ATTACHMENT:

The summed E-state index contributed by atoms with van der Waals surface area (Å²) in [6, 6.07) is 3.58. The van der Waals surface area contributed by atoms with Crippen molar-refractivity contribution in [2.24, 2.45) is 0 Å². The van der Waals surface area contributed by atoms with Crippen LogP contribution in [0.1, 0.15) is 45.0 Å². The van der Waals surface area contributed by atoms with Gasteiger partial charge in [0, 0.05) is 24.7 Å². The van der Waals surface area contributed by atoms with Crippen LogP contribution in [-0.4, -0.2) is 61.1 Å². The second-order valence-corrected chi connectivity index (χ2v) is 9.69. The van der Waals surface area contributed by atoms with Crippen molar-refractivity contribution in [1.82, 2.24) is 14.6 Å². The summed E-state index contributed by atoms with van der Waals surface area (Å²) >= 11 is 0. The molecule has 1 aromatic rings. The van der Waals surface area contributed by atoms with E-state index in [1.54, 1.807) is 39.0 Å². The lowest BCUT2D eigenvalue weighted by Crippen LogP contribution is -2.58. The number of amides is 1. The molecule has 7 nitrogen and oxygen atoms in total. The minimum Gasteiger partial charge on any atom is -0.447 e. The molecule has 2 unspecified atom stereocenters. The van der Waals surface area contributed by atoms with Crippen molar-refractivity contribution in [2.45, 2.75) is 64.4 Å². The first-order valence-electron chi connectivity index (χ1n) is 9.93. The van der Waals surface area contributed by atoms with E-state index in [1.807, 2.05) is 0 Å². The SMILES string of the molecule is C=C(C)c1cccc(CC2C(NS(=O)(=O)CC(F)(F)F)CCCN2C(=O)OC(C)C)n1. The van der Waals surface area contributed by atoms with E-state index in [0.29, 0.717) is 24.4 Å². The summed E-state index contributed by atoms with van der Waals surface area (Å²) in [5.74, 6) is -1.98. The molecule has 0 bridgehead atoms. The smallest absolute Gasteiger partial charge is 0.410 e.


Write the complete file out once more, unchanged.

The summed E-state index contributed by atoms with van der Waals surface area (Å²) in [6, 6.07) is 3.58. The van der Waals surface area contributed by atoms with Crippen molar-refractivity contribution in [2.24, 2.45) is 0 Å². The van der Waals surface area contributed by atoms with Crippen LogP contribution in [0.1, 0.15) is 45.0 Å². The van der Waals surface area contributed by atoms with Gasteiger partial charge in [0, 0.05) is 24.7 Å². The van der Waals surface area contributed by atoms with Crippen LogP contribution in [-0.4, -0.2) is 61.1 Å². The second-order valence-corrected chi connectivity index (χ2v) is 9.69. The van der Waals surface area contributed by atoms with Crippen molar-refractivity contribution in [1.82, 2.24) is 14.6 Å². The summed E-state index contributed by atoms with van der Waals surface area (Å²) >= 11 is 0. The molecule has 1 aromatic rings. The van der Waals surface area contributed by atoms with E-state index in [1.54, 1.807) is 39.0 Å². The lowest BCUT2D eigenvalue weighted by Crippen LogP contribution is -2.58. The number of amides is 1. The molecule has 7 nitrogen and oxygen atoms in total. The minimum Gasteiger partial charge on any atom is -0.447 e. The molecule has 2 unspecified atom stereocenters. The van der Waals surface area contributed by atoms with Crippen molar-refractivity contribution in [2.45, 2.75) is 64.4 Å². The first-order valence-electron chi connectivity index (χ1n) is 9.93. The van der Waals surface area contributed by atoms with E-state index in [1.807, 2.05) is 0 Å². The SMILES string of the molecule is C=C(C)c1cccc(CC2C(NS(=O)(=O)CC(F)(F)F)CCCN2C(=O)OC(C)C)n1. The van der Waals surface area contributed by atoms with E-state index in [0.29, 0.717) is 24.4 Å². The summed E-state index contributed by atoms with van der Waals surface area (Å²) in [5.74, 6) is -1.98. The molecule has 0 bridgehead atoms. The smallest absolute Gasteiger partial charge is 0.410 e.